While it is wild and wooly, the Dunes is more like what he did at Bandon Dunes and more recently at Gamble Sands in Central Washington.

What an opportunity for Kidd, a native Scot who spent summers playing on the beaches of Machirhanish. The land had been labeled environmentally sensitive and to gain permission to build in the dunes Kidd initially had only seven acres in which to shape of the 270 available to him.

Kidd bought into the idea of this being Scotland's most natural course even to the point that the famous Hebridian black sheep would mow the rough in the winter.

But the retro course - retro to the 1890s - was too natural.

In seven years the course has matured and restrictions lessened. In the beginning, the only land that could be moved involved tees and greens and the fairways could be mowed but not leveled and the rough left unmowed.

The course received many ``never agains' because the rough was unchecked, the fairways a work in progress, the blind holes confusing rather than enticing.

But at its core the site is sensational with occasional views of the Atlantic Ocean and the neighboring old course. While the fairways are a moonscape of bumps and pits, the design of the course is remarkable. And in my opinion very playable now seven years after it opened. Given the restrictions, the design is wonderful with the the exception in my mind of the final two holes, the 17th too difficult and the 18th too confusing.

Machrihanish Dunes has begun to do what town folks in nearby Campbeltown hoped it would, bringing people to the Mull of Kintyre for a stay rather than a drop-in.

There was a time before World War II that Campbeltown was home to more than 30 whiskey distilleries as well as a flush summertime crowd from near- but so far - Glasgow. They came by steamer in those days.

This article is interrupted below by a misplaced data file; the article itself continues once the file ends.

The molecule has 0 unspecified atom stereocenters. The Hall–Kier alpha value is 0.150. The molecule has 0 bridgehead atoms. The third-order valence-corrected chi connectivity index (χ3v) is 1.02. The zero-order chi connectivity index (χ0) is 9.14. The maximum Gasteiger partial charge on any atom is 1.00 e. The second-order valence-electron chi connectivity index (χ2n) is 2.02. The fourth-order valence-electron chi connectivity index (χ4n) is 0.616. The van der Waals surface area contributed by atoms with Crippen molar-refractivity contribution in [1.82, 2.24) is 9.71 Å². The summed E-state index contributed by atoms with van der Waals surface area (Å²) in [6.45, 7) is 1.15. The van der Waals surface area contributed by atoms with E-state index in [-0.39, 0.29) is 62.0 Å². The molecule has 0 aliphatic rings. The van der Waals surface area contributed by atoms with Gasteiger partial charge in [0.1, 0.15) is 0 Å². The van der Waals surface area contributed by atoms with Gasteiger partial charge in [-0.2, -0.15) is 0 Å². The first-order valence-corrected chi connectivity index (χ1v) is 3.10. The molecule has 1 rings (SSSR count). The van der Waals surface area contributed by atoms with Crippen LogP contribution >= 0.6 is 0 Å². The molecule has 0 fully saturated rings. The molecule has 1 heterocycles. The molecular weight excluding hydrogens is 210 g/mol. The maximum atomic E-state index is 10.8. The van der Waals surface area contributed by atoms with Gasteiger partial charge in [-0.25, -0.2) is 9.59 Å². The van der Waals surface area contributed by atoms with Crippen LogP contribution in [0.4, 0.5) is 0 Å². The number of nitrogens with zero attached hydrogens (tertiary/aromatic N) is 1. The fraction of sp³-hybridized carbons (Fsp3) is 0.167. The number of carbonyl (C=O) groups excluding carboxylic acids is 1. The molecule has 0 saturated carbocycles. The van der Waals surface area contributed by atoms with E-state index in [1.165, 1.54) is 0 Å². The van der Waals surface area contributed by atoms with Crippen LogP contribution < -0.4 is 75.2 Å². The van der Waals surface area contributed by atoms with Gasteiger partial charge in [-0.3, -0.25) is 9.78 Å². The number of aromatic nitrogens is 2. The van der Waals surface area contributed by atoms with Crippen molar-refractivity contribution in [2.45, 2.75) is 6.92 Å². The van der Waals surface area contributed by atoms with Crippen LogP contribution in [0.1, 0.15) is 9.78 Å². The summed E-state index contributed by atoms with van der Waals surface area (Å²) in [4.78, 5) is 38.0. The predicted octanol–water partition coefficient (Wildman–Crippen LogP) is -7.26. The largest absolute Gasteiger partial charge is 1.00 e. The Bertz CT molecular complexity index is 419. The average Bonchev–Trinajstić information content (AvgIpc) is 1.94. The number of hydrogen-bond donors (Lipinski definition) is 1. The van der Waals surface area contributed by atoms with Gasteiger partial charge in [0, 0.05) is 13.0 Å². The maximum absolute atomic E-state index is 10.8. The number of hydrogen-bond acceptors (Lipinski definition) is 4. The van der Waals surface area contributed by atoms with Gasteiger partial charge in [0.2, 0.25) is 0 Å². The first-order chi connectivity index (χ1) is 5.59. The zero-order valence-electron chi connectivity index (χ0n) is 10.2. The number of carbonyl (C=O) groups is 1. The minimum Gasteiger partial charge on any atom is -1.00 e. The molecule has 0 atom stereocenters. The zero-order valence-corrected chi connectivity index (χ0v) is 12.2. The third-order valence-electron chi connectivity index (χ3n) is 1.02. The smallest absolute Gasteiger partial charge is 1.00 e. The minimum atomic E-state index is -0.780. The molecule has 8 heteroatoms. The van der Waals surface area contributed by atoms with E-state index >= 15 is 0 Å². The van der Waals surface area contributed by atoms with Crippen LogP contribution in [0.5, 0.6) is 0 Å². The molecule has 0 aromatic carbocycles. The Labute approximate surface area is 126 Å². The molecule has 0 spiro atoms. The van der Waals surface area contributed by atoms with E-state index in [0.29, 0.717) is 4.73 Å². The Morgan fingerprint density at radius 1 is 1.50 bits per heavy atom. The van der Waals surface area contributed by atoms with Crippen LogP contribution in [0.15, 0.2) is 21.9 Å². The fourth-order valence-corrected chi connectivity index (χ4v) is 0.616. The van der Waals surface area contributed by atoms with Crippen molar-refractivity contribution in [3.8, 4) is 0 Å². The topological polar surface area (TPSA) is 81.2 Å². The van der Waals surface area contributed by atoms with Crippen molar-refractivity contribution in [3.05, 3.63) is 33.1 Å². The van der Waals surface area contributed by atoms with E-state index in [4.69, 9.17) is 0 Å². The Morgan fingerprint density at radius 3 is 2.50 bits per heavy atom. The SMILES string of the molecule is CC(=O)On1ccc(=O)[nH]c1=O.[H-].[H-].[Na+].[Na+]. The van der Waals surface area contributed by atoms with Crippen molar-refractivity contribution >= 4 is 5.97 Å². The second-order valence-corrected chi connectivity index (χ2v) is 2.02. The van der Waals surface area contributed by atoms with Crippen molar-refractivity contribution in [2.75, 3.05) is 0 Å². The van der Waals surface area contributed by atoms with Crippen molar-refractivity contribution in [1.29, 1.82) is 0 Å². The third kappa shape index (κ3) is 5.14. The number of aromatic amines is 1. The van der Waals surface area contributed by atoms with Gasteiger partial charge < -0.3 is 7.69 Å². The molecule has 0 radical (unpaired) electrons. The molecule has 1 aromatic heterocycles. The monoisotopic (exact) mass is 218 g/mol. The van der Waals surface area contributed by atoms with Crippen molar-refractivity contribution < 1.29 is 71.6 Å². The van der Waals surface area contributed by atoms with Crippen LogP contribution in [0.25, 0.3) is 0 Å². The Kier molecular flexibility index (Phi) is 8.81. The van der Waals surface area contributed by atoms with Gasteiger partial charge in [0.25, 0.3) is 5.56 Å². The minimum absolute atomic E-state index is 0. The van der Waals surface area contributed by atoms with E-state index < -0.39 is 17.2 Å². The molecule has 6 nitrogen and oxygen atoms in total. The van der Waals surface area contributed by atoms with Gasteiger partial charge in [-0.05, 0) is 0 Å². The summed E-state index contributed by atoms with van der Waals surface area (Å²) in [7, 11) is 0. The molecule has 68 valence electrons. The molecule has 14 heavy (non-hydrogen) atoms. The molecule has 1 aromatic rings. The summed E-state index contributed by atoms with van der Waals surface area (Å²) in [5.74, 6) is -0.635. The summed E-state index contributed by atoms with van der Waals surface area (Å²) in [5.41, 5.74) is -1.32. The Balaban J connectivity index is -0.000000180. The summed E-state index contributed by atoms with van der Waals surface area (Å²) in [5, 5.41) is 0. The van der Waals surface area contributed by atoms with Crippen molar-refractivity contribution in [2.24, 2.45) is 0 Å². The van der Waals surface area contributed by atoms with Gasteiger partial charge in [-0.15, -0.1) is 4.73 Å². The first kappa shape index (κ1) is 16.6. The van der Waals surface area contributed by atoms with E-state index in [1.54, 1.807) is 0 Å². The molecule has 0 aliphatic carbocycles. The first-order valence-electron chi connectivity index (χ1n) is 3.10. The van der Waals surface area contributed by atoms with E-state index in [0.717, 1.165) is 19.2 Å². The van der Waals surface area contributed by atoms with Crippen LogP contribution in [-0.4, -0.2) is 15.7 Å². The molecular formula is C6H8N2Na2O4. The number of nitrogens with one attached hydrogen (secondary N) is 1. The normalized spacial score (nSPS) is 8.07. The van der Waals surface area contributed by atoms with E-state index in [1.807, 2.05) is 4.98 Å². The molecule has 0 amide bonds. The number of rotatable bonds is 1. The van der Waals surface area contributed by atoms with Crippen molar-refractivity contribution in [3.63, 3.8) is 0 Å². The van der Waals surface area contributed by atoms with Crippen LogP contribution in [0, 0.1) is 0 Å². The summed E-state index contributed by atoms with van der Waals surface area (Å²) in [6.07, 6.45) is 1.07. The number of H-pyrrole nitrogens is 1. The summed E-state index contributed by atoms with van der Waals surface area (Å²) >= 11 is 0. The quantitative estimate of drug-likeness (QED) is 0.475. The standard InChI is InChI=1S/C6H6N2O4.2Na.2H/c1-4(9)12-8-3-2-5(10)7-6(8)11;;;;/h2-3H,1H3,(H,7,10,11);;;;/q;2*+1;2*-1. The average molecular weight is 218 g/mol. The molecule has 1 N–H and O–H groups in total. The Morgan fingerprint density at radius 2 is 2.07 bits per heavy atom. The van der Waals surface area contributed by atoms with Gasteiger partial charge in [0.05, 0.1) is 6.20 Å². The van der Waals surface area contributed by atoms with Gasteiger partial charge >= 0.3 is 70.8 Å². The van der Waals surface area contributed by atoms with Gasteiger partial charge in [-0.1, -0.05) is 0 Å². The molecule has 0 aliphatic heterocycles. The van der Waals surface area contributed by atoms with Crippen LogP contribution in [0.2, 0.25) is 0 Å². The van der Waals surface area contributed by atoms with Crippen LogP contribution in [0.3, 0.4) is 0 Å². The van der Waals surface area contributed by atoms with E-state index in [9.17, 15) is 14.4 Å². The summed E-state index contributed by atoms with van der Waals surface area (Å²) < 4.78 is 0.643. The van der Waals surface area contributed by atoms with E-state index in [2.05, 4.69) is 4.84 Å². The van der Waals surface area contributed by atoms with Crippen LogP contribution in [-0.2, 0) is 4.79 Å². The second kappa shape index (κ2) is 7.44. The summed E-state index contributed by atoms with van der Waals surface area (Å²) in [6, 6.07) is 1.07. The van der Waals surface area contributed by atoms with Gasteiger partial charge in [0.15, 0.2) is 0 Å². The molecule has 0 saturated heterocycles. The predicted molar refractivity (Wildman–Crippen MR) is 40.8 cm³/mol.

Machrihanish Dunes is the first course built on Scotland's West Coast in 100 years. It was initiated by former Apple executive Brian Keating and ultimately owned and developed by Southworth Development, a Boston-based firm.

Together they've spent $30 million to build the golf course, renovate the magnificent, on-site Ugadale Hotel as well as the Royal Hotel in Campbeltown. In addition, handsome stone cottages near the hotel and a remodeled pub were also renovated. In all, Machrihanish Dunes Village - what they call it now - is delightful and a bump-and-run from the fabled first tee of the old course.

The courses are both about $90 to play. A person could stay away from the madding crowds for five or six days with great enjoyment.

Revised: 02/16/2017 - Article Viewed 1,357 Times

About: Blaine Newnham

Blaine Newnham Thirty five years as a sports columnist - last 23 in Seattle - during which he witnessed five Olympic Games as well as Tiger Woods four consecutive major championship victories. He covered Willie Mays when he played for the San Francisco Giants, Steve Prefontaine when he ran for Oregon, Ken Griffey Jr. when he debuted for the Seattle Mariners. He walked 18 holes with Ben Hogan at the 1966 U.S. Open, and saw Larry Mize chip in to beat Greg Norman at the Masters. He has written two books, including Golf Basics for Barnes and Noble and played everywhere from Ballybunion to Bandon Dunes, his most recent trip in May, a nine-rounds-in-seven-days gambol from Dublin to Northern Ireland and back. He and his wife, Joanna, live in Indianola, Wa.